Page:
When dealing with regular desktop software, you could use multiple callback functions; one for each key to track. However, this would require you to implement multiple callback functions and this runs a risk of enlarging the size of your code. For this reason, the example code uses one callback function, which will internally multiplex between the two keys (by using strcmp):

Registering the interest in a part of the GConf name space (gconf-listener/gconf-key-watch.c)
 * Callback called when a key in watched directory changes.
 * Prototype for the callback must be compatible with
 * GConfClientNotifyFunc (for ref).
 * It will find out which key changed (using strcmp, since the same
 * callback is used to track both keys) and the display the new value
 * of the key.
 * The changed key/value pair will be communicated in the entry
 * parameter. userData will be NULL (can be set on notify_add [in
 * main]). Normally the application state would be carried within the
 * userData parameter, so that this callback could then modify the
 * view based on the change. Since this program does not have a state,
 * there is little that we can do within the function (it will abort
 * the program on errors though).
static void keyChangeCallback(GConfClient* client,
                              guint        cnxn_id,
                              GConfEntry*  entry,
                              gpointer     userData) {

  /* This will hold the pointer to the value. */
  const GConfValue* value = NULL;
  /* This will hold a pointer to the name of the key that changed. */
  const gchar* keyname = NULL;
  /* This will hold a dynamically allocated human-readable
     representation of the changed value. */
  gchar* strValue = NULL;

  g_print(PROGNAME ": keyChangeCallback invoked.\n");

  /* Get a pointer to the key (this is not a copy). */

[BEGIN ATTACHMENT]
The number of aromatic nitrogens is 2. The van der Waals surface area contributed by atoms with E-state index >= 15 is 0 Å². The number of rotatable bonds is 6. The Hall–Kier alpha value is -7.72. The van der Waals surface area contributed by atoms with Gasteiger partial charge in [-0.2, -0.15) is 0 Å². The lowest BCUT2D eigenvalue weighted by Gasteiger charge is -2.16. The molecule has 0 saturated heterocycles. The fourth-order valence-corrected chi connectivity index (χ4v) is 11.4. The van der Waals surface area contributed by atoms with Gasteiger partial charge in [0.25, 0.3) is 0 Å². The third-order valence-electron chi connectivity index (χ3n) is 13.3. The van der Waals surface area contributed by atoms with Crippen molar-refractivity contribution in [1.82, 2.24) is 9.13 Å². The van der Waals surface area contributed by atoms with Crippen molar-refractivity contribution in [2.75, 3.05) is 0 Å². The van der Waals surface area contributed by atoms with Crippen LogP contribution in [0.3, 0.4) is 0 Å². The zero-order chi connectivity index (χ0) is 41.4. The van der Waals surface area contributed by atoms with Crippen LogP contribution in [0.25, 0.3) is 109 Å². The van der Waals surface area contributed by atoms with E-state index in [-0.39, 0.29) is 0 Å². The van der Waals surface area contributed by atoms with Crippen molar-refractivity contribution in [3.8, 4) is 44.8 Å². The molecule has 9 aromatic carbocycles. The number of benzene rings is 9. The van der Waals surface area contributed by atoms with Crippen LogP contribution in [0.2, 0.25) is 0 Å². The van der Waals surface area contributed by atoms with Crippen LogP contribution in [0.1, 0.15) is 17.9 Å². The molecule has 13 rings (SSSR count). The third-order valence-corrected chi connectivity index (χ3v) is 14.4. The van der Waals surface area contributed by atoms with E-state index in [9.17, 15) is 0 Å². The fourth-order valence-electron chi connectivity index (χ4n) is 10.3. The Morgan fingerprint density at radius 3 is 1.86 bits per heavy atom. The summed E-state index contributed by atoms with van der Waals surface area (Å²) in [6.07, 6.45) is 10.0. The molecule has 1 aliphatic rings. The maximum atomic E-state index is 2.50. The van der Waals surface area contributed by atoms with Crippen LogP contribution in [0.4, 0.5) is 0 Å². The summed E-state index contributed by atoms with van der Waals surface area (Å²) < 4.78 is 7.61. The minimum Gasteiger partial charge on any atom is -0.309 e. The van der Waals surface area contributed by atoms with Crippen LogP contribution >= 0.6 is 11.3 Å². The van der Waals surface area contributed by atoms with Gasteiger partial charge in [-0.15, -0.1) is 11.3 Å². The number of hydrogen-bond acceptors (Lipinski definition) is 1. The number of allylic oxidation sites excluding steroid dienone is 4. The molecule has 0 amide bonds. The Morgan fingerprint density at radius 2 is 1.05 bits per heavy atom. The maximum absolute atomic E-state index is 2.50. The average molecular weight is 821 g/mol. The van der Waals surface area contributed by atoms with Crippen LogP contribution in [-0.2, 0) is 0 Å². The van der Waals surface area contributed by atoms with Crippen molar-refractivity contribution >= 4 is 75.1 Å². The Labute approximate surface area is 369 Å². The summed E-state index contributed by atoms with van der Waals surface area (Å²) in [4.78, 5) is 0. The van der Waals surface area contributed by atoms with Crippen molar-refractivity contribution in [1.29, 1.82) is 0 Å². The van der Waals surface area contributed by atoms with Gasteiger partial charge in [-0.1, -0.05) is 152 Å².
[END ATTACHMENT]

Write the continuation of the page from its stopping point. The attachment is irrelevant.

keyname = gconf_entry_get_key(entry);

  /* It will be quite fatal if after change we cannot retrieve even
     the name for the gconf entry, so we error out here. */
  if (keyname == NULL) {
    g_error(PROGNAME ": Couldn't get the key name!\n");
    /* Application terminates. */

  /* Get a pointer to the value from changed entry. */
  value = gconf_entry_get_value(entry);

  /* If we get a NULL as the value, it means that the value either has
     not been set, or is at default. As a precaution we assume that
     this cannot ever happen, and will abort if it does.
     NOTE: A real program should be more resilient in this case, but
           the problem is: what is the correct action in this case?
           This is not always simple to decide.
     NOTE: You can trip this assert with 'make primekeys', since that
           will first remove all the keys (which causes the CB to
           be invoked, and abort here). */
  g_assert(value != NULL);

  /* Check that it looks like a valid type for the value. */
  if (!GCONF_VALUE_TYPE_VALID(value->type)) {
    g_error(PROGNAME ": Invalid type for gconfvalue!\n");

  /* Create a human readable representation of the value. Since this
     will be a new string created just for us, we'll need to be
     careful and free it later. */
  strValue = gconf_value_to_string(value);

  /* Print out a message (depending on which of the tracked keys
     change. */
  if (strcmp(keyname, SERVICE_KEY_CONNECTION) == 0) {
    g_print(PROGNAME ": Connection type setting changed: [%s]\n",
  } else if (strcmp(keyname, SERVICE_KEY_CONNECTIONPARAMS) == 0) {
    g_print(PROGNAME ": Connection params setting changed: [%s]\n",
  } else {
    g_print(PROGNAME ":Unknown key: %s (value: [%s])\n", keyname,

  /* Free the string representation of the value. */

  g_print(PROGNAME ": keyChangeCallback done.\n");

The complications in the above code rise from the fact that GConf communicates values using a GValue structure, which can carry values of any simple type. Since we don't completely trust GConf (or the user for that matter) to return the correct type for the value, we need to be extra careful and not assume that it will always be a string. GConf also supports "default" values, which are communicated to the application using NULLs, so we need to guard against that as well. Especially since our application doesn't provide a schema for the configuration space which would contain the default values.

We'll next build and test the program. We'll start the program on the background so that we can use gconftool-2 to see how the program will react to changing parameters:

[sbox-DIABLO_X86: ~/gconf-listener] > make
cc -I/usr/include/glib-2.0 -I/usr/lib/glib-2.0/include -I/usr/include/gconf/2 \